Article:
In my French class, I learned that one cannot say such things as, "Elle mange le petit-dejeuner," for it would translate as, "She is eating [the idea of] breakfast." Instead, one must say phrases that translate as, "She is having breakfast" or, "She is getting breakfast." Where did this come from? Is there a particular reason for this?
"Le" is definite article, so when your are saying "Elle mange LE petit-déjeuner", you are making reference to some precise breakfast, known by both you and your interlocutor. That's why without any context, "Le petit-déjeuner" refers to the idea of breakfast, in general, and this is what your teacher meant. I think the corresponding sentence in English is "She's having the breakfast", that is odd too (and might be incorrect).
What we want, to traduce "She's having breakfast", is to use the indefinite article (equivalent to english "a", undertoned in this english sentence) : "Elle mange UN petit-déjeuner"
"Elle mange SON petit-déjeuner", also used to translate "She's having breakfast", is more usual than "Elle mange UN petit-déjeuner", without different meaning.
To conclude, "Le petit-déjeuner" could also refer to the food of the breakfast. So in some context, for example, "Elle mange le petit-déjeuner que son père lui a préparé", the use of definite article "le" is used to specify what food she is eating.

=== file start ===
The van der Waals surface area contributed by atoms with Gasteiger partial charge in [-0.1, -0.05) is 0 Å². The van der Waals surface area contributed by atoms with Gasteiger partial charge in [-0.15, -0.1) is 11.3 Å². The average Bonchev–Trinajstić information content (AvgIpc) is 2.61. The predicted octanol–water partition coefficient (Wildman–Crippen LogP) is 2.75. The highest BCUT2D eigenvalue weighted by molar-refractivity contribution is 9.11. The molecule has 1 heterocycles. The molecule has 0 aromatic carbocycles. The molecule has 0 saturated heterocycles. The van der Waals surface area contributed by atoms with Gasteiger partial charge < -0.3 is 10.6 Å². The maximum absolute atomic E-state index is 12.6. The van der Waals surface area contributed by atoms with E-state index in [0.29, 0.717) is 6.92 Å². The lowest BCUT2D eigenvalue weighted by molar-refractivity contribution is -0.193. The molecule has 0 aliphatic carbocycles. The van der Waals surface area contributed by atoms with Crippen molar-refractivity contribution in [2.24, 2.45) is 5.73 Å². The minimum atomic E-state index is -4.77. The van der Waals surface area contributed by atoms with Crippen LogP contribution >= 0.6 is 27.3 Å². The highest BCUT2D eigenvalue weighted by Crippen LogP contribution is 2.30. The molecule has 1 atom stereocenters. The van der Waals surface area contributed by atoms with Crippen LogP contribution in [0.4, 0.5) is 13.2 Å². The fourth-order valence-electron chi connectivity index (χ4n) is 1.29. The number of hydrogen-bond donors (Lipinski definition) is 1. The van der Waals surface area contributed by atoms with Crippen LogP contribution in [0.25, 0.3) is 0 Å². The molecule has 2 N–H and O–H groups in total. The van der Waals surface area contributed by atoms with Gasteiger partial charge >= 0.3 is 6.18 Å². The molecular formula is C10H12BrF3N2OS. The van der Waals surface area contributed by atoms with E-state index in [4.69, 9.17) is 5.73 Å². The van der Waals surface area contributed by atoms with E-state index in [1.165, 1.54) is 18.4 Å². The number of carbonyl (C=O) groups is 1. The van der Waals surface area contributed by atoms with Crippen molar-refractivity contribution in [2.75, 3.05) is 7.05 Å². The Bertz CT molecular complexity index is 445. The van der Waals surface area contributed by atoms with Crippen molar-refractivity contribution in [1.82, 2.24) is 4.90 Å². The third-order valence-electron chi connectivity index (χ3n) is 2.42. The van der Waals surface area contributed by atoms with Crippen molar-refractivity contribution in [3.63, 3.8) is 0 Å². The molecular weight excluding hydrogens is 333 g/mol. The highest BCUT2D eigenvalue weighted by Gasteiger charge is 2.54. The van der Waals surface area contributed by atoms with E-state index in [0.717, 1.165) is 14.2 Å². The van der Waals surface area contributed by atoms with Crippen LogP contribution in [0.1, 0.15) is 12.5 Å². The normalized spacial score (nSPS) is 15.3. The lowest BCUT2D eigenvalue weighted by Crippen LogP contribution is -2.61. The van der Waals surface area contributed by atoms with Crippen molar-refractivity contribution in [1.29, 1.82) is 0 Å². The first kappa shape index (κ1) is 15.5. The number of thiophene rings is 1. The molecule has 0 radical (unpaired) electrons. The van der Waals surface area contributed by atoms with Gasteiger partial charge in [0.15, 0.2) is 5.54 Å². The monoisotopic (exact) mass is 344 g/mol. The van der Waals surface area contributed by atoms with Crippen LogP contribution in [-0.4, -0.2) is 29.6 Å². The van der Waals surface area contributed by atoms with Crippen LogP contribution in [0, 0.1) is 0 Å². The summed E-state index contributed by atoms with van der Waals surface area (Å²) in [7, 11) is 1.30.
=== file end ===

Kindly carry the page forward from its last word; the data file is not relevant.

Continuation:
It is true that French people don't say “Elle mange le petit-dejeuner”. But the reason is not that this would mean “the idea of breakfast”. The sentence is perfectly comprehensible, it's just not idiomatic at all. We might say “elle mange le petit déjeuner que j'ai préparé pour son frère” (she's eating the breakfast I prepared for her brother).
The idiomatic way to say that someone is eating is to use the verb.
Elle déjeune. Elle est en train de déjeuner. She's having lunch.
Elle dîne. Elle est en train de dîner. She's having dinner.
The phrasing with “en train de” emphasises that the action is currently ongoing. The straight use of the verb can mean either that she's currently having the meal or that it's a habitual action, i.e. it can correspond either to “she has …” or “she's having …”.
For breakfast, there's a difficulty: the verb is déjeuner, which is identical with lunch. If there's no risk of confusion, we'd just say “elle déjeune”. If there's a risk of confusion, we might say “*prendre son petit déjeuner”, e.g.
Il est onze heure mais elle est encore en train de prendre son petit déjeuner. It's eleven o'clock but she's still having breakfast.
Sometimes petit-déjeuner is used as a verb, which resolves the ambiguity, but it isn't very common and may be considered non-standard.